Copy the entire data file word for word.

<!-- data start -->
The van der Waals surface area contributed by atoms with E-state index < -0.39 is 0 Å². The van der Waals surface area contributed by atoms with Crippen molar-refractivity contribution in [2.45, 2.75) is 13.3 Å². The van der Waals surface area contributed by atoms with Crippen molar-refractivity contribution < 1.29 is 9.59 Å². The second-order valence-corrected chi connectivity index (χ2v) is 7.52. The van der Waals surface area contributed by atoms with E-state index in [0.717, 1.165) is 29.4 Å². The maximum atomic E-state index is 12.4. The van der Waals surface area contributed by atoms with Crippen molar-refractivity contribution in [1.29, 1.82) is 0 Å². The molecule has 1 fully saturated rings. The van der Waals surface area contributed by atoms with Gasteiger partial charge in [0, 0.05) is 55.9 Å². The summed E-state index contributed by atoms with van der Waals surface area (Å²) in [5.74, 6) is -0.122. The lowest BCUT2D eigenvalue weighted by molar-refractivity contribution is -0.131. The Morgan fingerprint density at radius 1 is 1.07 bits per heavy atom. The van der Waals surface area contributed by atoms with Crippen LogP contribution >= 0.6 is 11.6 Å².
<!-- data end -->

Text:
The van der Waals surface area contributed by atoms with E-state index < -0.39 is 0 Å². The van der Waals surface area contributed by atoms with Crippen molar-refractivity contribution in [2.45, 2.75) is 13.3 Å². The van der Waals surface area contributed by atoms with Crippen molar-refractivity contribution < 1.29 is 9.59 Å². The second-order valence-corrected chi connectivity index (χ2v) is 7.52. The van der Waals surface area contributed by atoms with E-state index in [0.717, 1.165) is 29.4 Å². The maximum atomic E-state index is 12.4. The van der Waals surface area contributed by atoms with Crippen molar-refractivity contribution in [1.29, 1.82) is 0 Å². The molecule has 1 fully saturated rings. The van der Waals surface area contributed by atoms with Gasteiger partial charge in [0, 0.05) is 55.9 Å². The summed E-state index contributed by atoms with van der Waals surface area (Å²) in [5.74, 6) is -0.122. The lowest BCUT2D eigenvalue weighted by molar-refractivity contribution is -0.131. The Morgan fingerprint density at radius 1 is 1.07 bits per heavy atom. The van der Waals surface area contributed by atoms with Crippen LogP contribution >= 0.6 is 11.6 Å².